After an Idaho winter, you’re ready to enjoy your outdoor living spaces, but long months of winter in the Northwest can leave yards, decks, landscaping and everything in between shabby, dull and maybe even a bit wild. The experts at Franklin Building Supply are ready to help with some simple projects that will let you tame the chaos and make the outside areas of your home fresh and new, just the way nature intended—only better.
- Raised Cedar Garden Beds—A gardener’s best friend, garden boxes can save soil from compacting or eroding while also preserving your back and knees. They also offer superior drainage and better control over weeds and pests. Plants like them too, typically thriving and growing more quickly, and you can extend your growing season by adding a cold frame.
Raised beds can be any size, but long narrow rectangles are tried-and-true designs.
- Widths of no more than four feet help ensure you can always reach the center.
- Interior reinforcements every four to six feet prevent bowing.
- Common depths are 11 to 36 inches, but deep beds will need cross-supports to contain the soil’s weight without bowing.
Cedar is the lumber of choice not only because it’s naturally beautiful and weathers well, but also because it resists moisture, rot and insects. However, treated lumber works well too. For hardware, opt for galvanized screws that won’t rust or pop. Build long and low for a bed of prize summer tomatoes, or go a little taller for an ornamental array of fragrant herbs handy to the kitchen door. Designs with supporting stakes and a wide cap board can even let you just sit a while to enjoy the fruits of your labor.
- Natural Stone Fire Pit—The flames and warmth of a fire pit never fail to send worries—and mosquitoes—fleeing far away. With their rounded design rooted in stone or masonry, fire pits are a natural draw for family and friends in search of a gathering place. They’re also the most highly desired outdoor feature for homeowners who don’t have one.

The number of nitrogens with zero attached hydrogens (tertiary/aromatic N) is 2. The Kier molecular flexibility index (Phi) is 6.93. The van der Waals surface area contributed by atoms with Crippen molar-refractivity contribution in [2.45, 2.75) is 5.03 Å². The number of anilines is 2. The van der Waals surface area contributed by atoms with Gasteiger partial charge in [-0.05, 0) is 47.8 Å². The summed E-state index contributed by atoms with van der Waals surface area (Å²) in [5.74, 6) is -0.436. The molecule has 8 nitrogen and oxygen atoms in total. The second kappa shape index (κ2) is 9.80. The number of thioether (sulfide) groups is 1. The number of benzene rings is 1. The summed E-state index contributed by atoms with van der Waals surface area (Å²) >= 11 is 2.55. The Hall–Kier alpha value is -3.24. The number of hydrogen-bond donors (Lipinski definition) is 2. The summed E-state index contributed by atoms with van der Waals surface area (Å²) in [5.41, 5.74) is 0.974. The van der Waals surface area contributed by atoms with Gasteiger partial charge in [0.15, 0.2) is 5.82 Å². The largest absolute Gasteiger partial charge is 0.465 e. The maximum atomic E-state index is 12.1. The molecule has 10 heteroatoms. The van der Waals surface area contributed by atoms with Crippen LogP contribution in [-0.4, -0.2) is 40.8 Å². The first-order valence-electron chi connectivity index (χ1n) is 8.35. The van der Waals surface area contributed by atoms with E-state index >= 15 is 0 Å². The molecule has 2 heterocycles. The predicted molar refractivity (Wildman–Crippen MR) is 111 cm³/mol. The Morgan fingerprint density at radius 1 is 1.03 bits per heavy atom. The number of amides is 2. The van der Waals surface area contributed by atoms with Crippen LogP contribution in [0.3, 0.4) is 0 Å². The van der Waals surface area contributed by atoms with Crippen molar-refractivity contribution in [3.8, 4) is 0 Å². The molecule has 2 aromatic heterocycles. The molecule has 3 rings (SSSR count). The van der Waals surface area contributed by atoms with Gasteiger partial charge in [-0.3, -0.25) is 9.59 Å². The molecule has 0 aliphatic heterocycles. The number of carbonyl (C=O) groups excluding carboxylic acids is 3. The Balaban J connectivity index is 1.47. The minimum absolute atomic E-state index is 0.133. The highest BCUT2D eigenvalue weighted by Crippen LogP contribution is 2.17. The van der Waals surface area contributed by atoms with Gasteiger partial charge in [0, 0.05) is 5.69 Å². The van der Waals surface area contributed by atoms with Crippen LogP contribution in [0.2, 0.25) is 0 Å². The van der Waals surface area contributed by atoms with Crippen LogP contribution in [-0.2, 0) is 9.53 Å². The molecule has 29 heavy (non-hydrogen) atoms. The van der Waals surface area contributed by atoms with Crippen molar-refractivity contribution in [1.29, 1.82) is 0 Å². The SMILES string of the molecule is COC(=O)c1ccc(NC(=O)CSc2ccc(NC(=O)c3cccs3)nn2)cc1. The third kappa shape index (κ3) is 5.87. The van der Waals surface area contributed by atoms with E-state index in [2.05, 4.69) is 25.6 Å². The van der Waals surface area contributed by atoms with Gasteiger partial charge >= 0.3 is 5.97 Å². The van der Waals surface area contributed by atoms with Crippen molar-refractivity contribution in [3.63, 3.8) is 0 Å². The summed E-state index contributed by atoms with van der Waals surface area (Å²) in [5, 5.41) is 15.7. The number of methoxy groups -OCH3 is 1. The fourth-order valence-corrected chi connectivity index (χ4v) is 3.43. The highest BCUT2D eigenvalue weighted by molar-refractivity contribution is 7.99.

Fire pit designs are fairly universal, with a fireproof inner wall and a heat-resistant nonflammable outer wall bridged by a finishing wall cap.
- Fire pits usually measure about 36 to 44 inches in internal diameter.
- Walls should be at least a foot tall, their height coordinating with any associated seating.
- An internal steel ring extends the life of the inner wall’s fireproof block.
- Clean, popular, smoke-free and spark-free fuel systems include ethanol, propane and natural gas.
- It’s important to check your local fire codes if you’re building a fire pit. There are often restrictions on size and setback from other structures to be aware of.
Whether it’s surrounded by lush grass and overhanging shade or steals the show as the centerpiece of a matching laid-stone patio, a fire pit’s ambiance is undeniable—toasted marshmallows included.
- Custom Window Planting Boxes—For irresistible charm, small, lush gardens suspended beneath a window are hard to beat. Securely lag-bolted into a wall, a properly constructed box can easily hold its weight in potting soil and cascading plants. Custom-made window box designs are limitless, but some common themes apply:
- Start with a slim rectangular design proportional to your windows.
- Be sure to drill drainage holes in the bottom that drain moisture away from your house.
- To get a custom look, add moldings, apply lattice for a design in relief or work patterns with thin trim boards.
- Lag bolts should support your box, but many homeowners incorporate the extra security and style of functional yet decorative brackets that you can purchase or build to match.
Beyond window settings, window-style planters are extremely versatile, perfect for brightening an otherwise sterile-looking wall, edging expanses of green with splashes of color or placing a small potted flower bed where none will otherwise grow.
- Treated Lumber or Block Retaining Wall—Retaining walls are easier to build than you might think, and they’re the perfect solution for that slope that’s just “there” yet too steep to hold ornamental plantings. Since ground is usually still soft, spring is a perfect time to establish that perfectly level baseline essential for a strong bottom course of timbers or masonry block.
- You’ll need to prepare a level track, and dress it with a well-compacted base material that will maintain a level foundational course.
- Go deep enough so that the first course or so will be buried to prevent forward slippage.
- Build back so that timbers or blocks have the advantage of gravity in anchoring the backing soil. Retaining wall blocks typically have a lip to help align blocks properly while ensuring maximum contact.